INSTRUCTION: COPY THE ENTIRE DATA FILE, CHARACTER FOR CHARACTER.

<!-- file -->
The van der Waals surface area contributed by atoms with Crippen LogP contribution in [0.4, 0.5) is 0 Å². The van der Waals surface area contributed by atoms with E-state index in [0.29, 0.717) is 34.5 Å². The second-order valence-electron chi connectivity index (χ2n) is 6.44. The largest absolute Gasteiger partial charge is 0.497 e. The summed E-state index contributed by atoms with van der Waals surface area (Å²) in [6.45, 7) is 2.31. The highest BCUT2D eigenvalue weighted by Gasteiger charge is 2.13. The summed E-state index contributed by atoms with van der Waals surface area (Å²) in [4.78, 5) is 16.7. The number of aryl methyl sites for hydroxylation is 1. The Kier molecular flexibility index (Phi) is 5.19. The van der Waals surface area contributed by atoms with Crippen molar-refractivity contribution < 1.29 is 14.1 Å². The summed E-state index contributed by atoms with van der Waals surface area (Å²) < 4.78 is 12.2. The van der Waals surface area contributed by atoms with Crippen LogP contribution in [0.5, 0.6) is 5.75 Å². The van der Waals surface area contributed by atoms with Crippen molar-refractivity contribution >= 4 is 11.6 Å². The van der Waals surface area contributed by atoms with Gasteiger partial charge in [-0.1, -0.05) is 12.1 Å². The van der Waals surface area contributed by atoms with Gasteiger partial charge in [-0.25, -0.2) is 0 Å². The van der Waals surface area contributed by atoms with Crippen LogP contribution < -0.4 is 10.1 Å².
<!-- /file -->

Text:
The van der Waals surface area contributed by atoms with Crippen LogP contribution in [0.4, 0.5) is 0 Å². The van der Waals surface area contributed by atoms with E-state index in [0.29, 0.717) is 34.5 Å². The second-order valence-electron chi connectivity index (χ2n) is 6.44. The largest absolute Gasteiger partial charge is 0.497 e. The summed E-state index contributed by atoms with van der Waals surface area (Å²) in [6.45, 7) is 2.31. The highest BCUT2D eigenvalue weighted by Gasteiger charge is 2.13. The summed E-state index contributed by atoms with van der Waals surface area (Å²) in [4.78, 5) is 16.7. The number of aryl methyl sites for hydroxylation is 1. The Kier molecular flexibility index (Phi) is 5.19. The van der Waals surface area contributed by atoms with Crippen molar-refractivity contribution < 1.29 is 14.1 Å². The summed E-state index contributed by atoms with van der Waals surface area (Å²) < 4.78 is 12.2. The van der Waals surface area contributed by atoms with Crippen LogP contribution in [0.5, 0.6) is 5.75 Å². The van der Waals surface area contributed by atoms with Crippen molar-refractivity contribution >= 4 is 11.6 Å². The van der Waals surface area contributed by atoms with Gasteiger partial charge in [-0.1, -0.05) is 12.1 Å². The van der Waals surface area contributed by atoms with Gasteiger partial charge in [-0.25, -0.2) is 0 Å². The van der Waals surface area contributed by atoms with Crippen LogP contribution < -0.4 is 10.1 Å².